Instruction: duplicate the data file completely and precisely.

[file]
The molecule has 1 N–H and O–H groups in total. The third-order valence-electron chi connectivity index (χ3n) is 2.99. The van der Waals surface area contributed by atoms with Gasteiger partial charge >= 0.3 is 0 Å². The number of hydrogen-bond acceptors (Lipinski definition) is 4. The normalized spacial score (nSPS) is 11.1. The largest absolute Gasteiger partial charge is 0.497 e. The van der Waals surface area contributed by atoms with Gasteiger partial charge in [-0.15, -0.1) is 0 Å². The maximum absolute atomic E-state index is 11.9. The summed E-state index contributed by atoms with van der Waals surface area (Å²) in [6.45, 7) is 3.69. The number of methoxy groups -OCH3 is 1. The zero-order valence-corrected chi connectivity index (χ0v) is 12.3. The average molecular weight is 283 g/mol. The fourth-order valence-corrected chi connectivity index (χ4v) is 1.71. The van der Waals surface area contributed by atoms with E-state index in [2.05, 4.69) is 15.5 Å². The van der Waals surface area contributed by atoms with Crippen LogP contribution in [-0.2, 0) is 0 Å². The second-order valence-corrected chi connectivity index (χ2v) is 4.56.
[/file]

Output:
The molecule has 1 N–H and O–H groups in total. The third-order valence-electron chi connectivity index (χ3n) is 2.99. The van der Waals surface area contributed by atoms with Gasteiger partial charge >= 0.3 is 0 Å². The number of hydrogen-bond acceptors (Lipinski definition) is 4. The normalized spacial score (nSPS) is 11.1. The largest absolute Gasteiger partial charge is 0.497 e. The van der Waals surface area contributed by atoms with Gasteiger partial charge in [-0.15, -0.1) is 0 Å². The maximum absolute atomic E-state index is 11.9. The summed E-state index contributed by atoms with van der Waals surface area (Å²) in [6.45, 7) is 3.69. The number of methoxy groups -OCH3 is 1. The zero-order valence-corrected chi connectivity index (χ0v) is 12.3. The average molecular weight is 283 g/mol. The fourth-order valence-corrected chi connectivity index (χ4v) is 1.71. The van der Waals surface area contributed by atoms with E-state index in [2.05, 4.69) is 15.5 Å². The van der Waals surface area contributed by atoms with Crippen LogP contribution in [-0.2, 0) is 0 Å². The second-order valence-corrected chi connectivity index (χ2v) is 4.56.